‘Pillar in the community’
David Prince remembered as dedicated public servant
David A. Prince dedicated his life to serving the public.
“David was a pillar in the community, a one-of-a-kind man,” said Joe Granata, a friend of Prince’s and a fellow veteran. “He spent his life serving, whether it be for the military or the village.”
Before Prince started his own venture in life, he was drafted into the U.S. Army in 1964, at a young age of 22. He served as a military policeman, stationed at Fort Hood in Texas before his first assignment, which was a bodyguard to Martin Luther King and marchers during the 1965 march for civil rights. Soon after that assignment, he was deployed to Vietnam for a year to escort and protect Gen. William Westmoreland and Vice President Hubert Humphrey during their visits.
Dan Pacos, Pomfret town supervisor, reminisced on the many roles he saw Prince take on.
“I’ve known him for over 30 years, and during that time, I knew him as a police officer, a judge, a wedding officiant, but most of all, I knew him as a fellow resident,” Pacos said. “He was always a great guy — I can’t think of anybody who didn’t like him.”
Prince passed away on July 2 at the age of 77 following a five-year battle with cancer.
In 1967, just a year after returning from the service, Prince became a member of the Sheridan Police Department, serving as police chief on nights and weekends for 23 years. In 1970, Prince was appointed as a special deputy sheriff for Chautauqua County by Sheriff John Bentley.
Prince was a volunteer firefighter with the D.R. Barker Hose Co. since 1962 and the Sheridan Fire Department when he lived there. Through all of this, Prince had a long-time career with the Dunkirk and Fredonia Telephone Company where he worked for 35 years.
“David was stern (as a judge), but that’s because he wanted to see the community be kind to one another and live peacefully,” Granata said. “He was a compassionate guy. He didn’t just look at the violation, he looked into the problem and worked with the person to make sure they didn’t end up in front of him again.”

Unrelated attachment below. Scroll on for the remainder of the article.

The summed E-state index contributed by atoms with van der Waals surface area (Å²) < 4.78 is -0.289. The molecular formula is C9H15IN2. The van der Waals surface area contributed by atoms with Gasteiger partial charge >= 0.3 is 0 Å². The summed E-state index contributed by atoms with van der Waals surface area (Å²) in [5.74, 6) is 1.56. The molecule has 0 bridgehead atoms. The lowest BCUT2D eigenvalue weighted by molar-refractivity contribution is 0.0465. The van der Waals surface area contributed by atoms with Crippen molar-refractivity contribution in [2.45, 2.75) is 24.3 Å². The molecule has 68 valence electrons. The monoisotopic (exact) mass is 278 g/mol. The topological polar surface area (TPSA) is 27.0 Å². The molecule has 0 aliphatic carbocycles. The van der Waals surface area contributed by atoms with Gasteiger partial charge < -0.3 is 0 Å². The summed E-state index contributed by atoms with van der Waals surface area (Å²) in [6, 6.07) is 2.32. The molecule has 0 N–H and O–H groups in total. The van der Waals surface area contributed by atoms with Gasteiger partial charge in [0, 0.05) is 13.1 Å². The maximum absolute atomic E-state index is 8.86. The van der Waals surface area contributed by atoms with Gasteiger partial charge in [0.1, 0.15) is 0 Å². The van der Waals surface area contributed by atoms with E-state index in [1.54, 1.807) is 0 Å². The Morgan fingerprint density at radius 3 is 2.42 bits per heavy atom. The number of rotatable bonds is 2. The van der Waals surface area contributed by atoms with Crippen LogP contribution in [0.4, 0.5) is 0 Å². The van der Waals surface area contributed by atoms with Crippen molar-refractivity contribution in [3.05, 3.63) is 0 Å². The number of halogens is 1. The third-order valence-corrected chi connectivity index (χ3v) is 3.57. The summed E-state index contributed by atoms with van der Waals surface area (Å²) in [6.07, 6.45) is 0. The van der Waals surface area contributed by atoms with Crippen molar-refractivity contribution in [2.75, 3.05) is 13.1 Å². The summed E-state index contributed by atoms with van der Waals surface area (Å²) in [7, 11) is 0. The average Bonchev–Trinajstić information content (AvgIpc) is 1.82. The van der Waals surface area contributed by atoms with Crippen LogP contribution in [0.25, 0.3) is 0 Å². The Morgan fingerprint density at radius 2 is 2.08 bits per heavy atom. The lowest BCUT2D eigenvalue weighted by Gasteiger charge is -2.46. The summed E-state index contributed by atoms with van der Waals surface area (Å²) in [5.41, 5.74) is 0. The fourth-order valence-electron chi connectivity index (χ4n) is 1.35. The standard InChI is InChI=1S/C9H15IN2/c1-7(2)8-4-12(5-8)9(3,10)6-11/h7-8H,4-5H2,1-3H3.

Dedicating 30 years of his life serving as a judge, Prince was elected in 1990 to serve the town of Pomfret, where he held the position until 2015. In 1997, Prince was elected to serve as the village of Fredonia’s justice, a position he held up until three days before his death.
“One time I asked him why he continued to be the judge, even when he was going through chemotherapy and all his other treatments,” Granata said. “He told me that he loved the community so much and he wanted to give back and do things for the people that depended on him.”
Prince’s wife, Susan, said “David would’ve died in office if I didn’t make him resign. He was so committed to the community and changing lives.
If he could turn a life around for the better, he did. We had people come up to us, telling us how David had touched their lives in some way.”
“I’m blessed to have had these last years with David,” she continued. “The first four years of his diagnosis were OK, but during the past year things started to go downhill. It was a wonderful last five years with him, reconnecting with him.”
He was a lifelong resident of Chautauqua County, born in Dunkirk at Brooks Memorial Hospital to the late Arthur F. and Charlotte (Schwertfager) Prince English and earning his high school diploma from Fredonia High School in 1961.
“I am so proud of David for all the things he accomplished in his life,” his wife said. “It was hard at times because I knew he loved me and put me first, but he loved changing lives so much, especially young people, that I had to step back and realize that he loved the community too.”
Other than serving the public, Prince enjoyed other aspects of life, including his membership of the Fredonia First United Methodist Church. He was also a charter and life member of the Sheridan Veterans of Foreign Wars, a life member and past president of the Chautauqua County Deputy Sheriff’s Association and a member and past president of the Van Buren Bay Association.
Prince also held memberships to several other clubs and associations, including the Shorewood Country Club, the Dunkirk Exempt Firemen, the Elks Club, the NYS and Chautauqua County Magistrates Associations, and a past member of the Dunkirk Yacht Club.
“Prince was a great man and I will remember all of the little things he did, not just one specific story,” Pacos said. “He cared for the community and that’s the way I’ll remember him. He will be missed.”
Prince is survived by not only his wife of over 30 years and their dog Hunter, but also his son David A. Prince II and his grandson Joseph David Prince. He was preceded in death by his parents and his sister Patricia A. Logan.
“David’s firmness, fairness, generosity and compassion will be missed greatly,” Granata said. “I thought the world of him. We need more people like him in the community.”
His wife spoke of the tender moments that her and Prince had together in the last few years, including going to Florida for the winters and going to dinner with friends every Friday evening. “I will never forget these last years I had with David,” she said. “They meant so much to me and I am so blessed to have had them.”